Some are excited about expensive champagne, others like jumping off a tall building. In the history of mankind, there have existed many ways to test nasty ways to die in the form of extreme sports.
A sport is catalogued as extreme by the worst case scenario, when something goes wrong. If the person has to use special equipment to control an incontrollable and unpredictable environment, thus being exposed to the elements, it is considered as an extreme sport. Cave diving in enclosed and dark spaces is definitely one of the activities that attract men and women in their late 20s until the early 40s, who like to live for the moment, as it can be their last. Scuba diving, which stands for a self-contained underwater breathing apparatus, offers great views of the ocean environment, but being one with the fish has its drawbacks. If one ascends too fast, one can suffer decompression illness which can cause failure of the spinal cord, brain and lungs. The sharks or the jellyfishes around the diver are other treats that ask for a good travel and health insurance.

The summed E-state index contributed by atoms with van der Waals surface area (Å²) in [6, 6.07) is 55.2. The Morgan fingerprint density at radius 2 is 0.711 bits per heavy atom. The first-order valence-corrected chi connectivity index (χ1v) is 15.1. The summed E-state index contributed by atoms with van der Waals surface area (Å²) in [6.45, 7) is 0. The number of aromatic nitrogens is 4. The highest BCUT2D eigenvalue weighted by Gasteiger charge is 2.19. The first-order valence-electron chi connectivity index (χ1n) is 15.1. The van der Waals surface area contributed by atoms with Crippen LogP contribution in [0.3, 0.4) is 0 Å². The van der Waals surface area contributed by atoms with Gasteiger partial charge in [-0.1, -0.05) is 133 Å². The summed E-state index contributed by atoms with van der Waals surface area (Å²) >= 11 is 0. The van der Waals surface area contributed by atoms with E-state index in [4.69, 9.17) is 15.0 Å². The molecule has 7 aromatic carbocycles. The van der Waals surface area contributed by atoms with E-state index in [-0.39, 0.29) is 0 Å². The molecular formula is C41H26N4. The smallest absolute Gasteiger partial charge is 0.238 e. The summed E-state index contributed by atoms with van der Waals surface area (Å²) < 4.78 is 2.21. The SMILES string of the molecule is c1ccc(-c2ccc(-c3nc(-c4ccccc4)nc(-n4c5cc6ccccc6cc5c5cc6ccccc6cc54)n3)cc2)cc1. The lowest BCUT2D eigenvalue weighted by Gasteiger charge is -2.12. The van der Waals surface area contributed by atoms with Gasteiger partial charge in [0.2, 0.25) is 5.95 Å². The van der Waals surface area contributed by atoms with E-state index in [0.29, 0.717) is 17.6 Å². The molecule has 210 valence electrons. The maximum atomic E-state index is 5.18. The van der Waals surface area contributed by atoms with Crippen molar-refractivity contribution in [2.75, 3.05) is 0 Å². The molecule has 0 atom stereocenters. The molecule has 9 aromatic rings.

Despite these threats, the Professional Association of Diving Instructors, or PADI, and Scuba Schools International, or SSI offer open sea diving certifications for prices that vary from $150 to $600. The demand is big, as there are many enthusiasts. The most famous locations for learning scuba diving are Florida and California in the US, Mexico and Egypt.
Getting lost or separated from the diving crew, hypothermia, low visibility, lighting failure and air loss are some of the most frequent threats of this beautiful and extreme sport. A successful dive is one that you return from, agree the divers from The National Speleological Society. The diving threats are even higher when exploring caves, as you cannot just come up for the air, as in the open sea diving, because you might just smash your head in the stalactites.